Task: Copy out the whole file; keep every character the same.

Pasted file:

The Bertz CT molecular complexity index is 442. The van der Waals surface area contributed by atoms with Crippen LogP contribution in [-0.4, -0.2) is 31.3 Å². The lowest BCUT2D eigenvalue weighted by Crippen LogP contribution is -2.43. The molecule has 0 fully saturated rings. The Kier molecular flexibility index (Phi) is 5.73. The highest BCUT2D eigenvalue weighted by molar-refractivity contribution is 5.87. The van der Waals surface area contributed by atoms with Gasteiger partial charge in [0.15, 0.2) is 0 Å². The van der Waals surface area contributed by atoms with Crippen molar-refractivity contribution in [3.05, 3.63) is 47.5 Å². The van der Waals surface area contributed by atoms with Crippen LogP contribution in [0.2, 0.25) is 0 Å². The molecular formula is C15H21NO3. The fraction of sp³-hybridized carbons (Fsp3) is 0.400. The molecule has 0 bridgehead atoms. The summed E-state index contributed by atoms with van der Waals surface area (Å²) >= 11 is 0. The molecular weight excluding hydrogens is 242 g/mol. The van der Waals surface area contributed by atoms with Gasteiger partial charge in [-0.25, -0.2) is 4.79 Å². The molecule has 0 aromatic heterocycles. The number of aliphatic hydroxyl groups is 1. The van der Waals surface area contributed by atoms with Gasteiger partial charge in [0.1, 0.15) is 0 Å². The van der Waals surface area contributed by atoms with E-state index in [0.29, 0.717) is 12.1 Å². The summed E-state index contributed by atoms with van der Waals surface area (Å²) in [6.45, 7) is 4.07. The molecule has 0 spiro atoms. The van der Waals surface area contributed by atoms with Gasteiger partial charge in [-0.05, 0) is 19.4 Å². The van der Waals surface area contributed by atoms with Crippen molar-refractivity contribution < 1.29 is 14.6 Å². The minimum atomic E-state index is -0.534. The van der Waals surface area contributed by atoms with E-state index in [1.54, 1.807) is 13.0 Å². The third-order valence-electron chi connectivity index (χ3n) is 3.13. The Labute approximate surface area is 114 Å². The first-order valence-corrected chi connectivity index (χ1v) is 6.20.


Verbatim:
The Bertz CT molecular complexity index is 442. The van der Waals surface area contributed by atoms with Crippen LogP contribution in [-0.4, -0.2) is 31.3 Å². The lowest BCUT2D eigenvalue weighted by Crippen LogP contribution is -2.43. The molecule has 0 fully saturated rings. The Kier molecular flexibility index (Phi) is 5.73. The highest BCUT2D eigenvalue weighted by molar-refractivity contribution is 5.87. The van der Waals surface area contributed by atoms with Gasteiger partial charge in [0.15, 0.2) is 0 Å². The van der Waals surface area contributed by atoms with Crippen molar-refractivity contribution in [3.05, 3.63) is 47.5 Å². The van der Waals surface area contributed by atoms with Crippen LogP contribution in [0.2, 0.25) is 0 Å². The molecular formula is C15H21NO3. The fraction of sp³-hybridized carbons (Fsp3) is 0.400. The molecule has 0 bridgehead atoms. The summed E-state index contributed by atoms with van der Waals surface area (Å²) >= 11 is 0. The molecular weight excluding hydrogens is 242 g/mol. The van der Waals surface area contributed by atoms with Gasteiger partial charge in [-0.25, -0.2) is 4.79 Å². The molecule has 0 aromatic heterocycles. The number of aliphatic hydroxyl groups is 1. The van der Waals surface area contributed by atoms with Gasteiger partial charge in [0.1, 0.15) is 0 Å². The van der Waals surface area contributed by atoms with E-state index in [0.29, 0.717) is 12.1 Å². The summed E-state index contributed by atoms with van der Waals surface area (Å²) in [6.45, 7) is 4.07. The molecule has 0 spiro atoms. The van der Waals surface area contributed by atoms with Gasteiger partial charge in [-0.05, 0) is 19.4 Å². The van der Waals surface area contributed by atoms with Crippen molar-refractivity contribution < 1.29 is 14.6 Å². The minimum atomic E-state index is -0.534. The van der Waals surface area contributed by atoms with E-state index in [1.54, 1.807) is 13.0 Å². The third-order valence-electron chi connectivity index (χ3n) is 3.13. The Labute approximate surface area is 114 Å². The first-order valence-corrected chi connectivity index (χ1v) is 6.20.